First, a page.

Money manager AllianceBernstein ($AB) is moving much of its operations from New York City to Nashville, Tennessee. Sarah Krouse at the WSJ writes:

One of the oldest names on Wall Street is moving to one of the fastest-growing cities in the South, reinforcing a recent shift in finance jobs to cheaper parts of the U.S…The growth of low-cost index-tracking funds and greater fee sensitivity among investors has put unprecedented pressure on money managers, prompting many firms to slash fees and cut expenses to remain competitive.

This is just another symbol of the tumultuous times facing big, incumbent money managers. Last week Justin Baer at the WSJ that Pimco was opening an Austin, Texas office to:

Recruit more tech-savvy workers who might otherwise spurn the bond manager for traditional software companies, people familiar with the matter said…Many of those new employees will be engineers tasked with modernizing Pimco’s technology systems, from the tools used to harness new databases of information to the platforms that trade bonds electronically. The changes aim to sharpen investment ideas and lower costs.

While money managers are hiring quants and data scientists they are looking to cut expensive fundamental managers. Stephen Foley at the FT writes:

BlackRock has fired several prominent stockpicking fund managers and plans to switch their funds to quantitative investment strategies, in what chief executive Larry Fink called a “pivot” away from areas of active management that have fallen out of favour.

While this is going on Blackrock ($BLK) is beefing up its quantitative tools and products. An example of this is the launch of the iShares Evolved sector ETFs. Carolina Wilson at Bloomberg notes these new ETFs are based upon “machine learning and natural language processing” and are cheaper than Blackrock’s traditional sector ETF offerings.

Taken as a whole the move towards indexing, ETFs and quantitative strategies is putting pressure on revenues for many firms. Falling fees and rising costs are putting pressure on margins, especially for the smallest (less than $100 billion in AUM) managers. Many institutional investors report planning to drop traditional active managers for passive offerings. All of this is leading to a surge in asset manager dealmaking. Rising markets have helped managers build AUM but the pressures still remain.

Unfortunately for traditional asset managers there is no going back. Jim Bianco writing at Bloomberg notes how the asset management industry is often not on the list of options for tech-savvy graduates these days. He writes:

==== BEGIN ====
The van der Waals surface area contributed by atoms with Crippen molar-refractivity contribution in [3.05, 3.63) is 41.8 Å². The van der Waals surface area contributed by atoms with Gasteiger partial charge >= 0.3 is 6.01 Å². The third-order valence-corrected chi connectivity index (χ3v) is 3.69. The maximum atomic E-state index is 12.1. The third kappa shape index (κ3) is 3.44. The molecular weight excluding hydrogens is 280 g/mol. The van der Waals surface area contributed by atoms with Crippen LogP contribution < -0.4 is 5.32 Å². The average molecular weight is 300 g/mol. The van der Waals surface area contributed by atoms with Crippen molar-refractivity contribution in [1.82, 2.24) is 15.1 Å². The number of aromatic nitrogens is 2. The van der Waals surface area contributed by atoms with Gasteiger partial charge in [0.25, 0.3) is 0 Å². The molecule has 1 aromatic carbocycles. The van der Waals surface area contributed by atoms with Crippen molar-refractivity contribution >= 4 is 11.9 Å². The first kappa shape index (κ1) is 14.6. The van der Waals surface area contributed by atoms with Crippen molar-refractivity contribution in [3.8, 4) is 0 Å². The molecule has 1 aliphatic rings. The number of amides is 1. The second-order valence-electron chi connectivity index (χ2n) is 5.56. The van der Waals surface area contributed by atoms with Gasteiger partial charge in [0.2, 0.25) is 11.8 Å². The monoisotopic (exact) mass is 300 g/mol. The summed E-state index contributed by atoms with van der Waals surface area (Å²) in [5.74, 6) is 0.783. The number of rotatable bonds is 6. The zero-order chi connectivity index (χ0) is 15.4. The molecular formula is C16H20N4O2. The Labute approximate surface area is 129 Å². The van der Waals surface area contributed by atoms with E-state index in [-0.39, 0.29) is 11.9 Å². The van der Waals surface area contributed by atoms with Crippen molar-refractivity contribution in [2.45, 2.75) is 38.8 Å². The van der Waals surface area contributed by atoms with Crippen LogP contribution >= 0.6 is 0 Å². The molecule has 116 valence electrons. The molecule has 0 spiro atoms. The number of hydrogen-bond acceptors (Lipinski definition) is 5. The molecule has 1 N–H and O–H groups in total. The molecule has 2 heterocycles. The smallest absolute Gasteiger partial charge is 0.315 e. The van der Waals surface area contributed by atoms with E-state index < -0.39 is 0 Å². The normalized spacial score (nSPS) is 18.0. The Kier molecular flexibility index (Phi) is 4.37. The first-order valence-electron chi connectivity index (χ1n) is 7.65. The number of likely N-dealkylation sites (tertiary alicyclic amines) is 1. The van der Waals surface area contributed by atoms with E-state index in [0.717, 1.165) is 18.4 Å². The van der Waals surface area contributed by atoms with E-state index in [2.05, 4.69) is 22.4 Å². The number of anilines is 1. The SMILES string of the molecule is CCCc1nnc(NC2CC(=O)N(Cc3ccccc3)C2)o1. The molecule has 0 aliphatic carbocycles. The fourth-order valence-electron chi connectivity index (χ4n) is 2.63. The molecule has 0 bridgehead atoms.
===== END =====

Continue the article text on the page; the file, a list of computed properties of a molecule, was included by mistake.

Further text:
Active management is being disrupted, and passive options are the disruptors. As was the case with taxi drivers fighting Uber, these disruptors are not going away. Higher volatility may help some active managers, but investors will need to see long periods of outperformance before reconsidering their affinity for passive investments.

While the hype around artificial intelligence is in the short term is overblown, over the long run it will have a massive effect on the asset management business. For now analysts and portfolio managers can tell themselves they can work with AI to enhance their current capabilities. Over the long run, AI will move from the back office to the front office and take big chunks of incumbents out along the way. The hedge fund industry has managed to hold onto its asset base, but many within it recognize the day of the star manager are likely behind them.

At some point there will be a backlash. A bear market will make even low costs index funds look like a bad bet. Robo-advisors will see clients leave as even their well-diversified portfolios decline in value. Some quantitatively managed hedge funds will blow up along the way. It always happens as capital and talent rush through a narrow door towards an opportunity. But there is no going back for the investment management industry.

Once software, broadly defined to include AI and big data, begins to take share things will only go in one direction. Will there still be room for fundamental analysts using advanced data analysis to pick stocks? Sure, but they won’t be able to charge what they did during the good old days. In this technology-dominated age, robots typically don’t get replaced by humans, they get replaced by better robots.* So if you want a job managing money, you have to be prepared for a brave, new world.

*Apparently Tesla being the exception to this rule.

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